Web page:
Archive for December, 2010

When Low Tech Beats Fancy Innovation – Ensuring Resilience
masonry stove photo
A Russian masonry stove. Image credit: Jennifer Boyer, used under Creative Commons license.

Some time ago I posted about the apparent dichotomy between eco-modernity and green traditionalism—suggesting that there is a very real danger of letting our critique of the status quo become a fetish for the past. I’ve also written about the benefits of the techn…
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700 NATO soldiers killed in 2010; new firefights
This year is by far the deadliest for the coalition in the nearly decade-long war, as tens of thousands of additional international troops have poured into the country in an effort to suppress a virulent Taliban insurgency. But while NATO and the United States note progress has been made in the militants’ traditional strongholds in the south, they acknowledge gains made remain precarious.
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Auto parts plant explosion injures 4 in Virginia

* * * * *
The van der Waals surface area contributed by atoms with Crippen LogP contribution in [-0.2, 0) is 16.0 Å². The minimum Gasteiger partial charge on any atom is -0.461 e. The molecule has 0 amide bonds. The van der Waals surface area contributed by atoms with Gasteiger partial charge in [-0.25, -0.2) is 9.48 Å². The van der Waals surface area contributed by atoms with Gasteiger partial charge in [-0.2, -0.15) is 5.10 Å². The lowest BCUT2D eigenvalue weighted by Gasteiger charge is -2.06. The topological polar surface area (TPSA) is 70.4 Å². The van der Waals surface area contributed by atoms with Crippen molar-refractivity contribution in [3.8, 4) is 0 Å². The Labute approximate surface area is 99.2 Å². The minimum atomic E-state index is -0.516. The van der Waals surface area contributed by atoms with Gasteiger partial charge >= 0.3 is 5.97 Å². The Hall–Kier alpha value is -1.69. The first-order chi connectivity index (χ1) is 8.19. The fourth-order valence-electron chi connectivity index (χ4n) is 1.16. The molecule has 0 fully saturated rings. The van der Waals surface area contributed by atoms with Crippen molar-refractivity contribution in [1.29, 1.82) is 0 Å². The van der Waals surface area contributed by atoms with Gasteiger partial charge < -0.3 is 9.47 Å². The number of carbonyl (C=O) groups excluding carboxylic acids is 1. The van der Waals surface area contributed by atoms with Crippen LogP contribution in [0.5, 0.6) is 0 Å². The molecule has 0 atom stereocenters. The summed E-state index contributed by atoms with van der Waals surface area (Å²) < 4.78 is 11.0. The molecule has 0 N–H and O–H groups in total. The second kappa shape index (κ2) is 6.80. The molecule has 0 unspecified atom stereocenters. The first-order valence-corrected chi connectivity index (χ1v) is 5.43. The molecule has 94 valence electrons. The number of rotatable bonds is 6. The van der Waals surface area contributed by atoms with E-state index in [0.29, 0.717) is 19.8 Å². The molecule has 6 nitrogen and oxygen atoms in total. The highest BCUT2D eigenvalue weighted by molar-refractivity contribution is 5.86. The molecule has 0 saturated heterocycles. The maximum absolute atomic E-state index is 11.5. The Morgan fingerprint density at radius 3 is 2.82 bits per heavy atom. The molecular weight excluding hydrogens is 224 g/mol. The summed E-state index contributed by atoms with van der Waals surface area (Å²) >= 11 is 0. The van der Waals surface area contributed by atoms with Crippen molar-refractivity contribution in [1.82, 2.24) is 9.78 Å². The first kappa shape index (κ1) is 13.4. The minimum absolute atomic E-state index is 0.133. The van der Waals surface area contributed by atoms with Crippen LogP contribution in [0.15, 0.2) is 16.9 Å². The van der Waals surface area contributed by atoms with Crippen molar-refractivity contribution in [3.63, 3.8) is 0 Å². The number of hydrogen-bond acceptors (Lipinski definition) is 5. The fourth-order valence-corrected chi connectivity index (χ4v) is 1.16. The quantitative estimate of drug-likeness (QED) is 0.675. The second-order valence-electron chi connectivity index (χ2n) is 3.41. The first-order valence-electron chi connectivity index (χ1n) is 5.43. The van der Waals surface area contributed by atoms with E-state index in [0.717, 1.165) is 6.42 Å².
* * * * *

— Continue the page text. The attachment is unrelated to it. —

Jim Burke, spokesman for Federal-Mogul Corp. in Southfield, Mich., said the injured were employees of a local contractor that was conducting routine duct work cleaning.
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West Africa delegation confronts Gbagbo
The delegation was led by presidents from Sierra Leone, Cape Verde and Benin, who refused to comment to reporters after a three-hour meeting with Gbagbo. The incumbent leader who has been in power for a decade in Ivory Coast has so far shown no interest in stepping aside despite international calls for him to go.
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Karzai keeps minister considered corrupt by US
Karzai rebuffed the request, according to secret diplomatic records, and the minister – privately termed “the worst” by U.S. officials – kept his perch at an agency that controls $2 billion in U.S. and allied projects.
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US Army Adopts Green Building Standard

US Army Adopts Green Building Standard
ArmyGreenbuild

The various branches of the US military are adopting green practices and are helping advance sustainable technologies. The latest development comes with the announcement that the United States Army has incorporated green building standards into its day-to-day practices.